Posts Tagged ‘tennis’

Saudi sports washing continues with tennis exhibition

November 11, 2022

The Guardian of 9 November 2022 reports on the Diriyah Tennis Cup which is a ‘sport swashing’ event according to Amnesty UK

Cameron Norrie and other top men’s players appearing at the Diriyah Tennis Cup in Saudi Arabia have been urged by Amnesty International to use their platforms to speak out against the country’s human rights abuses. “Everyone playing in Diriyah will surely realise that this tennis tournament is yet another example of Saudi Arabia trying to sportswash its bloody human rights record,” said Amnesty International in a statement.

With Saudi Arabia currently throwing sizeable bundles of money at everything from golf and Grand Prix to boxing and football, it’s really important that top sporting figures use their high profiles to speak out about Saudi human rights abuses.” See e.g. https://humanrightsdefenders.blog/tag/sports-washing/

Novak Djokovic in action during the Paris Masters.

The exhibition tournament Diriyah Tennis Cup represents Saudi Arabia’s latest attempt to enter the world of professional tennis. There has been interest from the country in hosting an officially sanctioned Women’s Tennis Association event, which the WTA has not yet pursued. A slew of current and former top players have already committed to the lucrative exhibition in December during the short off-season, including Norrie, who is the British No 1, Daniil Medvedev and Andrey Rublev of Russia, Alexander Zverev of Germany, Stan Wawrinka of Switzerland and Austria’s Dominic Thiem. The inaugural edition was held in December 2019, which also featured Medvedev and Wawrinka.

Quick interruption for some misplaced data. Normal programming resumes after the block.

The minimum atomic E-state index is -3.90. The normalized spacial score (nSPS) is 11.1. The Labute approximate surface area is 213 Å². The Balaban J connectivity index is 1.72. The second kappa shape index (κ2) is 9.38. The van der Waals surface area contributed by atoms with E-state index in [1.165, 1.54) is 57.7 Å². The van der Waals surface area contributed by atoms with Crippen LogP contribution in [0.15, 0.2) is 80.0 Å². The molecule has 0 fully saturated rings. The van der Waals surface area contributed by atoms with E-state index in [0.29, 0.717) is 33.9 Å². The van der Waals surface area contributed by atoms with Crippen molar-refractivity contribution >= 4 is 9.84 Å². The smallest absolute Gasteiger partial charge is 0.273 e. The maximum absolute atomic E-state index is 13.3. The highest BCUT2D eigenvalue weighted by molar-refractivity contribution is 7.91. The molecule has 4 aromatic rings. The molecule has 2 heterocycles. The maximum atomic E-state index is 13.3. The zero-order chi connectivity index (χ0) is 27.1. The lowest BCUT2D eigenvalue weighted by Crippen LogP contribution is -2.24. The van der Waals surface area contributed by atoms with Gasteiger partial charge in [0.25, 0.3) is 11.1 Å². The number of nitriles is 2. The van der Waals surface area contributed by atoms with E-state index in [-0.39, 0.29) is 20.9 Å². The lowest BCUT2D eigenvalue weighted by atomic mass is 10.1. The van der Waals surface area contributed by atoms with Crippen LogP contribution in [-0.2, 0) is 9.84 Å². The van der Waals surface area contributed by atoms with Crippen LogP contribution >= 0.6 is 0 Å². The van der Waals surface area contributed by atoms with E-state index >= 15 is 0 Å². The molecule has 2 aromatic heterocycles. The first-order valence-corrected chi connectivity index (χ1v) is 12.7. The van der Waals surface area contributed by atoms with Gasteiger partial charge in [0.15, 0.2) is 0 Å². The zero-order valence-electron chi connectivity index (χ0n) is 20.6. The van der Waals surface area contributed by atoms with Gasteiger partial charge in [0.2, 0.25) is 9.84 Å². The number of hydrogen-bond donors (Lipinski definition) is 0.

In a statement, Norrie said “I’m not a politician and I don’t feel it’s right for me to get involved with individual government politics,” said Norrie. Amnesty International UK’s Felix Jakens suggested Norrie and others could use their presence in Saudi Arabia to show solidarity with Salma al-Shehab, the Leeds University student jailed for 34 years there for using Twitter.

We were never going to be telling people like Cameron Norrie where they should or shouldn’t play tennis, but by appearing in Diriyah Cameron should realise he’s effectively being deliberately hired in to take part in the latest jamboree of Saudi sportswashing,” said Jakens. “Cameron has a big platform and genuine influence, and he should use this to show solidarity with people like Salma al-Shehab who are being cruelly persecuted in Saudi Arabia. What Saudi Arabia appears to look for with these competitions is a smiling high-profile sports star who will studiously avoid talking about human rights – Cameron should speak out.”

Up to seven-figure appearance fees have been offered to some top tennis players since the inaugural event in 2019, but not all have entertained them. Matt Gentry, Andy Murray’s agent, revealed at the beginning of the year that he had turned down an offer to compete in the 2019 edition, which Murray echoed at Wimbledon.

“I know a number of the other guys on the tour were offered to play there. I don’t think the player field that went was what they were hoping. A lot of the, I would say, top players and bigger names turned it down. And I personally wouldn’t go and play there,” said Murray.